Don’t miss out on these commonly overlooked tax benefits

March 24, 2017 : Annelise Wiens

The tax refund is the single largest financial transaction many taxpayers will have in a year. Refunds average almost $3,000 so far this season. That’s one of the reasons that the stakes are so high and why mistakes can be so costly. Taxpayers who want to claim all the benefits they’re entitled to should review these commonly overlooked tax benefits to make sure they don’t leave any money on the table:

Earned Income Tax Credit

One of the most frequently overlooked tax credits is the Earned Income Tax Credit (EITC): 20 percent of eligible taxpayers do not claim this credit. Depending on their income and the number of children they have, lower-income workers may be eligible for an EITC of $506 to $6,269.

Because eligibility can fluctuate based on financial, marital and parental changes, a taxpayer can be ineligible one year and eligible the next. Another reason so many people overlook the EITC is because they may not earn enough money to have to file a return. The EITC is a refundable credit, so even if an eligible person does not owe taxes, they can still get the EITC.

Education benefits

Education credits are another often-overlooked benefit. Depending on the kind of academic program, what year the student is in, income and other restrictions, a student may use the American Opportunity Credit of up to $2,500 or the Lifetime Learning Credit of up to $2,000. Taxpayers who paid tuition and fees in 2016 may be able to deduct up to $4,000.

It’s not enough for taxpayers to know about these benefits and claim one if they have eligible expenses. Even if a student meets the general qualifications for more than one of these benefits in the same year, only one benefit can be claimed for that student for the year. Also, some education tax benefits have a one-per-tax return restriction. Therefore, they need to know which benefit gives them the best tax outcome and may need to work through different tax scenarios before determining the best benefit.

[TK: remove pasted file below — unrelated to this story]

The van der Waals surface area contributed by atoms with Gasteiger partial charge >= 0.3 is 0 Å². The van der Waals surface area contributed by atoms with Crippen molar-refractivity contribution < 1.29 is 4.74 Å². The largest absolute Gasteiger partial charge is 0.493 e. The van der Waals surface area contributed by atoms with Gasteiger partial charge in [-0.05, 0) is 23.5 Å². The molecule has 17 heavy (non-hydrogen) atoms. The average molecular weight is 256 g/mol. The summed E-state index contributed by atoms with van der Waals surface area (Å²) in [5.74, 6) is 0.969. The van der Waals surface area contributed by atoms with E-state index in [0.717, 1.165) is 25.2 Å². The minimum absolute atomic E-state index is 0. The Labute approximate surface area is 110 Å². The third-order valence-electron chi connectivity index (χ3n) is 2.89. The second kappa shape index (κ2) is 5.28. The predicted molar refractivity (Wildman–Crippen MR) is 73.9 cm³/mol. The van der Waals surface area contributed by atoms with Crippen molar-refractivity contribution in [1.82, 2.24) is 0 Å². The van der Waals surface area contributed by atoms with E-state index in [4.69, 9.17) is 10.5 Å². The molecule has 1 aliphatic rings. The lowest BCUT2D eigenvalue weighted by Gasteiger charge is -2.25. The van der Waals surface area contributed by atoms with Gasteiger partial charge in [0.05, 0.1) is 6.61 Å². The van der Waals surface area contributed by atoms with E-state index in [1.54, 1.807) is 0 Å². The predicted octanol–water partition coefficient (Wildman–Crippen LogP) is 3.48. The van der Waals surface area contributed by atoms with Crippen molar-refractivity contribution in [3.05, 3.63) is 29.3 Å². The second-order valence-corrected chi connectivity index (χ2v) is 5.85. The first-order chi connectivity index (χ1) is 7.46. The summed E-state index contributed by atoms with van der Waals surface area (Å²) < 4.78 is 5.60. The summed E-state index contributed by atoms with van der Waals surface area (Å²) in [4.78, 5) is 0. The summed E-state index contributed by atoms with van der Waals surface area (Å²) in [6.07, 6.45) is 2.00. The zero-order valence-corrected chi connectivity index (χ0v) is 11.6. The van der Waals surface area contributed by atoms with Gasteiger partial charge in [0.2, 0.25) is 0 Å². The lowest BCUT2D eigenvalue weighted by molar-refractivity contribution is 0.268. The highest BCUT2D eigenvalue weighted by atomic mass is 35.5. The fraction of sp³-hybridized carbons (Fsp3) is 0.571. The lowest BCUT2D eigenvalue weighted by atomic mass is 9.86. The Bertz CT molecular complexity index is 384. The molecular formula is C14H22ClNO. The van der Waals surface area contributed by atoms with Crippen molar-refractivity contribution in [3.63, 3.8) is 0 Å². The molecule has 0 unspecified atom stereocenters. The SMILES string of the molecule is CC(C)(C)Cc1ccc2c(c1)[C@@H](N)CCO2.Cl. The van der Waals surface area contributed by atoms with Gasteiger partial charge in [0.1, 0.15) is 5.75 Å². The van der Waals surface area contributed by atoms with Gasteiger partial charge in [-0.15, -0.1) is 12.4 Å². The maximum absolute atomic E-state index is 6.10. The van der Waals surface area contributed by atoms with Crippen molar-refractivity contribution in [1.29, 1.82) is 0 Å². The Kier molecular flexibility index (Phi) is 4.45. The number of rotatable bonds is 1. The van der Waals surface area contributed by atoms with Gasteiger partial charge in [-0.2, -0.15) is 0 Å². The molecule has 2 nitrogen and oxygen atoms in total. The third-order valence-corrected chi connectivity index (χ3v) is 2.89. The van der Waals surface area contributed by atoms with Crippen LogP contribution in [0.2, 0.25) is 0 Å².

Itemized deductions

Only about 50 million taxpayers itemize deductions even though millions more should – especially many of the 86 million homeowners. Owning a home is often the key that unlocks itemization, but some taxpayers with high state taxes and charitable contributions may also be able to itemize. Itemizing allows taxpayers to deduct qualifying:

  • charitable donations,
  • medical expenses,
  • personal property taxes,
  • real property taxes,
  • state income or sales taxes,
  • casualty losses,
  • mortgage interest payments and
  • certain 2016 mortgage insurance payments.

Itemizing can save taxpayers hundreds of dollars. For example, if a single taxpayer pays $9,600 in mortgage interest, property taxes and charitable donations, that is $3,300 more than the standard deduction of $6,300. With a marginal tax rate of 25 percent, itemizing saves this taxpayer up to $825.

H&R Block studies have shown that when taxpayers prepare their own returns, many of them file with inaccuracies. With H&R Block’s free Second Look, taxpayers can make sure they don’t miss out on the past three refund seasons. Taxpayers who prepared their returns themselves or had others prepare them can visit any of H&R Block’s approximately 10,000 U.S. offices for a free review of the three prior year returns. Those who already filed a 2016 return with someone else can also bring in their 2016 return for the free review.

Taxpayers can see if a Second Look is right for them with a free online assessment and schedule an appointment online or by calling 1-800-HRBLOCK.

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Annelise Wiens

Annelise Wiens

Editor and Producer

As the newsroom editor, Annelise Wiens is interested in more than just tax and industry news, but the stories of H&R Block's 80,000 associates, their communities and H&R Block's world headquarters in Kansas City, Missouri. Wiens joined H&R Block in 2014 from a public relations agency, where she worked with clients in the financial services industry. Before that, she worked as a communicator for a senior member of the United States House of Representatives. She graduated from Biola University in La Mirada, CA with a bachelor's degree in history.

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